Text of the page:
Drugs used for this purpose include bupropion (Wellbutrin/Zyban), an antidepressant drug, and Contrave, which is a combination of bupropion and an anti-addiction medication called naltrexone. Contrave costs $99 a month or less with the Contrave savings program.

Another antidepressant medication, fluoxetine (Prozac), is sometimes used off-label for weight loss and is thought to work by curbing cravings and/or improving mood. A one-month supply of the generic costs as little as $4 with some savings programs. 

Vyvanse, a stimulant commonly used to treat ADHD, is also the first FDA-approved medication for binge eating disorder (BED). The generic form is around $100 a month with a savings card through some pharmacies.

Medications to reduce calorie absorption 

Xenical and Alli are two medications made with orlistat to block some of the fat your body absorbs from food. While this can help weight loss, it can also cause unpleasant gastrointestinal side effects, like diarrhea and bloating, if too eat too much fat at once while on the medication. They can also block the absorption of fat-soluble vitamins (vitamins that require fat for absorption),  like Vitamin D and K, so caution should be taken to prevent nutritional deficiencies. 

Alli can be purchased over the counter at drug stores and even supermarkets. 90 60 mg capsules cost around $56. The prescription form, Xenical, is pricier at $803 for 90 120 mg capsules or $673 for Orlistat, the generic form.

Discover a tailored approach to weight loss that fits your unique needs.


Diet plays a critical role in weight loss, as caloric restriction in some form or another is required for weight loss. However, how you go about achieving this restriction may be easier on some diets than others, depending on the diet and the person. 

You don’t have to do it alone, though. Your healthcare provider can work with you or refer you to a registered dietitian to help you set healthy weight loss goals and make other lifestyle changes that are realistic.

Types of diets commonly used for weight loss include:

  • Ketogenic diet/very low carbohydrate diets typically have you eat less than 50 grams of carbs a day.
  • Moderate Low-carbohydrate diets – definitions are loose, but they usually have you consume about 70 to 130 grams of carbs a day. 
  • Intermittent fasting/time-restricted eating, where you eat meals in a restricted window of time, such as from noon to 8 p.m. 
  • Combining dieting with intermittent fasting.
  • Calorie cycling is where you cycle days of lower calories with days of higher calorie consumption to prevent a drop in metabolism that often follows long-term calorie restriction.
  • The Mayo Clinic Diet – A low-calorie diet designed by Mayo Clinic weight loss experts, such as a 1200-calorie-per-day Mediterranean-style diet plus at least 30 minutes of exercise.

Meal Replacements

Some weight loss programs focus on meal replacement beverages, such as protein shakes or bars to replace meals. You gradually work normal food back into your diet as weight stabilizes. 

This takes the effort of cooking and food prep out of the equation, which makes it easier to follow for some people, while others find it difficult to sustain or get bored with the liquid meals or bars. 

The best meal replacement options are found through a clinician-supervised weight loss program overseen by a medical professional, such as a registered dietician or doctor.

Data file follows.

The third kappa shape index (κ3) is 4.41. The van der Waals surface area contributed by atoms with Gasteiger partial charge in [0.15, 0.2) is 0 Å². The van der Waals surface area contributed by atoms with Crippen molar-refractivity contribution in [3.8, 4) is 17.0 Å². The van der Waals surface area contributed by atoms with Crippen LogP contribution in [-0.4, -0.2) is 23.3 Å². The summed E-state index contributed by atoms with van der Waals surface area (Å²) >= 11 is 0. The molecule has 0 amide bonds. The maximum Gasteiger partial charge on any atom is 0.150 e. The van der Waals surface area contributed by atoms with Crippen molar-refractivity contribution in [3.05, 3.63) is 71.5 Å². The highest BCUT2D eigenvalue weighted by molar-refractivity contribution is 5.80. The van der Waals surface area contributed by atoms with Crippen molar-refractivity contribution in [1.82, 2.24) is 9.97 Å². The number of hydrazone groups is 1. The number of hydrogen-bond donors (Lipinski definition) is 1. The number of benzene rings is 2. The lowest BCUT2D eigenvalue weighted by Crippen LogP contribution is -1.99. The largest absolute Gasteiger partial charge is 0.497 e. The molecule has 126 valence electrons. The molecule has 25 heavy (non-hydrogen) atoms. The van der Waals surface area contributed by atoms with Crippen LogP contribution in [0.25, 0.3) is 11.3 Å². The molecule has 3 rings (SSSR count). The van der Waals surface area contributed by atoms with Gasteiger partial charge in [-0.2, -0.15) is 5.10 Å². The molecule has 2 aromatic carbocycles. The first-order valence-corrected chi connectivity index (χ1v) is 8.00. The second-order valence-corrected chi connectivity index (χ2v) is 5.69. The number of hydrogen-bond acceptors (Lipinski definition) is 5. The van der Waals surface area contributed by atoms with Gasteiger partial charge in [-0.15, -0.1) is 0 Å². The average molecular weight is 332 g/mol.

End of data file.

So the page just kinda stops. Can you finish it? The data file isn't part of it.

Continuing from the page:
Meal replacement is more effective in this context because it’s part of a comprehensive program where you have the guidance of a professional trained in weight and/or obesity management. Some examples of programs that use prepackaged meal replacements include:

  • Medi-Fast
  • Profile by Sanford 

How do healthcare professionals treat obesity and weight issues?

A qualified medical provider, such as a medical professional who can help you with medical weight management and/or a mental health provider who focuses on the emotional aspects of overeating, is best qualified for treating weight issues. Other healthcare professionals who are part of your healthcare team, such as a registered nurse or dietitian, may also help. 

In addition to treating obesity and weight issues with the tools discussed above (behavior modification, medication, etc.), medical providers can offer additional tools, when appropriate, including the following.

Personalized programs

Medically supervised programs combine multiple elements of treatment, such as health coaching, supplements, weight loss medications, behavior modification, and meal and/or exercise plans. 

Most importantly, these programs are personalized to your individual needs and health status. A member of your healthcare team will help design a plan that suits you, combining one or more of the components mentioned above. 

Bariatric surgery

Procedures for medical weight loss surgery include gastric bypass, sleeve gastrectomy, and adjustable gastric banding that make you feel full on smaller portions of food. For example, gastric bypass surgery creates a small pouch in place of your stomach and connects it to the small intestine. 

These procedures have risks, such as surgical complications and malnutrition. They’re typically a last resort in cases of extreme obesity or multiple weight-related health concerns. If you’re interested in bariatric surgery, talk to your primary care doctor, who can refer you to a bariatric surgeon. 


Medical devices may also be used to aid weight loss, such as those inserted surgically, like laparoscopic adjustable gastric banding (LAGB) that reduces how much food your stomach holds.

There is also a medication-like device called Plenity. It’s patented cellulose (fiber) that absorbs a substantial amount of water and takes up room in your stomach to help you feel fuller more quickly. Even though it’s swallowed like a pill, Plenity is considered a medical device because it’s not absorbed by the body and passes through the intestinal tract intact. 

What to expect from a weight loss program

Although results vary from person to person, the more weight you have to lose, the longer it will take. It’s ideal to approach weight loss as a lifestyle change rather than a quick fix.